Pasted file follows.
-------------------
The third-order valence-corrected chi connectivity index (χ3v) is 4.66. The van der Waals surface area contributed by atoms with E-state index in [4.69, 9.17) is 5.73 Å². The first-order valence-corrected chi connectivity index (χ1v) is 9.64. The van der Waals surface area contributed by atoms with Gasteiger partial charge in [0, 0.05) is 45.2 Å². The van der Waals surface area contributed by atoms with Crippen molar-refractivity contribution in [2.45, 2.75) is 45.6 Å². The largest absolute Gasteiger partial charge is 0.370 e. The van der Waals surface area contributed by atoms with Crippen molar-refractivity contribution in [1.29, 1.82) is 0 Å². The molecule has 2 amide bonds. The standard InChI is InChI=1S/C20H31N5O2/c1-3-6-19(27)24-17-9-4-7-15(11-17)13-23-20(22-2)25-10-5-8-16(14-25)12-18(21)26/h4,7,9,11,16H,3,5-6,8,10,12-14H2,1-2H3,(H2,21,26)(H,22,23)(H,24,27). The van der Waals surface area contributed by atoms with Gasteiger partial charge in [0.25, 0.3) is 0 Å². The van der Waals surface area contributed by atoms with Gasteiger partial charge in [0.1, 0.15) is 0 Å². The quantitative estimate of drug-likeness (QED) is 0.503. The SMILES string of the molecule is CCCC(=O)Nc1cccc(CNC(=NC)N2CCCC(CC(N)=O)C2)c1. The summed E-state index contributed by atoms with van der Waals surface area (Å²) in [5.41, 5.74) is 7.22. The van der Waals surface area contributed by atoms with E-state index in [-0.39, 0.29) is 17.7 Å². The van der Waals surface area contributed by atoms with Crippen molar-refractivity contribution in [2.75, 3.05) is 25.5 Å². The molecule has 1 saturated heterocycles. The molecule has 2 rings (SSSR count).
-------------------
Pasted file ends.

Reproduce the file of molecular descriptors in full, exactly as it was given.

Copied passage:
The third-order valence-corrected chi connectivity index (χ3v) is 4.66. The van der Waals surface area contributed by atoms with E-state index in [4.69, 9.17) is 5.73 Å². The first-order valence-corrected chi connectivity index (χ1v) is 9.64. The van der Waals surface area contributed by atoms with Gasteiger partial charge in [0, 0.05) is 45.2 Å². The van der Waals surface area contributed by atoms with Crippen molar-refractivity contribution in [2.45, 2.75) is 45.6 Å². The largest absolute Gasteiger partial charge is 0.370 e. The van der Waals surface area contributed by atoms with Crippen molar-refractivity contribution in [1.29, 1.82) is 0 Å². The molecule has 2 amide bonds. The standard InChI is InChI=1S/C20H31N5O2/c1-3-6-19(27)24-17-9-4-7-15(11-17)13-23-20(22-2)25-10-5-8-16(14-25)12-18(21)26/h4,7,9,11,16H,3,5-6,8,10,12-14H2,1-2H3,(H2,21,26)(H,22,23)(H,24,27). The van der Waals surface area contributed by atoms with Gasteiger partial charge in [0.25, 0.3) is 0 Å². The van der Waals surface area contributed by atoms with Gasteiger partial charge in [0.1, 0.15) is 0 Å². The quantitative estimate of drug-likeness (QED) is 0.503. The SMILES string of the molecule is CCCC(=O)Nc1cccc(CNC(=NC)N2CCCC(CC(N)=O)C2)c1. The summed E-state index contributed by atoms with van der Waals surface area (Å²) in [5.41, 5.74) is 7.22. The van der Waals surface area contributed by atoms with E-state index in [-0.39, 0.29) is 17.7 Å². The van der Waals surface area contributed by atoms with Crippen molar-refractivity contribution in [2.75, 3.05) is 25.5 Å². The molecule has 1 saturated heterocycles. The molecule has 2 rings (SSSR count).